Raleigh, NC - From the North Carolina Department of Transportation:
RALEIGH, NC - Warm spring temperatures draw people out of their house and onto the road for travel or recreation, raising the importance of sharing the street with fellow travelers - whether they are pressing the gas pedal or the bike pedal.
According to North Carolina law, a bicycle is a vehicle, and bicyclists share the same rights and responsibilities as other drivers. National Bicycle Safety Month is recognized during May of each year, and the N.C. Department of Transportation takes this time to remind those traveling by both bicycle and motor vehicle to obey all traffic laws and use caution.
"Bicyclists and motorists share the road and need to travel responsibly," said Tom Norman, director of NCDOT's Bicycle and Pedestrian Division. "Safety is our top priority, and this month, we want to remind both groups to be alert on the roads at all times of the year."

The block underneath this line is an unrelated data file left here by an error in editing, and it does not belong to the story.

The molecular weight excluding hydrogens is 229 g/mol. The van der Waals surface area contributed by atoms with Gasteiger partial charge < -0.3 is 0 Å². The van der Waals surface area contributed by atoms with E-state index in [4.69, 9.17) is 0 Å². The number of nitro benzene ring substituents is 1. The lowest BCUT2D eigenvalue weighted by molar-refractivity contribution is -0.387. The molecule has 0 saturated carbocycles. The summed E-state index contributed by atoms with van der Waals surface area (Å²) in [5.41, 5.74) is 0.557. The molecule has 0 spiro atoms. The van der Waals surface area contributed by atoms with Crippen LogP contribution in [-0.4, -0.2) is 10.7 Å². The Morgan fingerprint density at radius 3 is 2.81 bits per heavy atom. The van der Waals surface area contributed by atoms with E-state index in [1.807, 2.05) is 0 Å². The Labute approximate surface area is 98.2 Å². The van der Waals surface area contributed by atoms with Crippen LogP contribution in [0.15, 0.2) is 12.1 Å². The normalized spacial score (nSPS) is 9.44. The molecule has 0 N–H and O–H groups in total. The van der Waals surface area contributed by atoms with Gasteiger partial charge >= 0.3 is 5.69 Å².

More than 900 bicycle-motor vehicle crashes are reported to the N.C. Division of Motor Vehicles each year. The majority of incidents occur between the months of May and September, and between the hours of 2 p.m. and 10 p.m. In 2009, there were 600 reported accidents between bicyclists and motor vehicles, resulting in 12 deaths.
- Always wear a bicycle helmet;
- Ride on the right-hand side of the road, in the same direction as other vehicles;
- Obey all traffic signs and signals;
- Properly signal all movements and make sure movements can be made safely;
- Yield to drivers and pedestrians, as appropriate; and
- When riding at dawn, dusk or night, use extra caution. Be sure to use a headlight visible from a distance of 300 feet and a red reflector visible at a distance of 200 feet, as well as wear reflective clothing.
- Keep a lookout for oncoming bicyclists when turning left and wait for them to clear the intersection before completing your turn;
- After passing a bicyclist on your right, take care not to cut them off by immediately turning right in front of them;
- Slow down when passing a bicyclist to make sure the rider is aware of your presence and leave plenty of room between your vehicle and the bicyclist;
- Stay alert for bicyclists who suddenly swerve or turn in front of you; and
- Yield to bicyclists, when appropriate, as you would for other motor vehicles.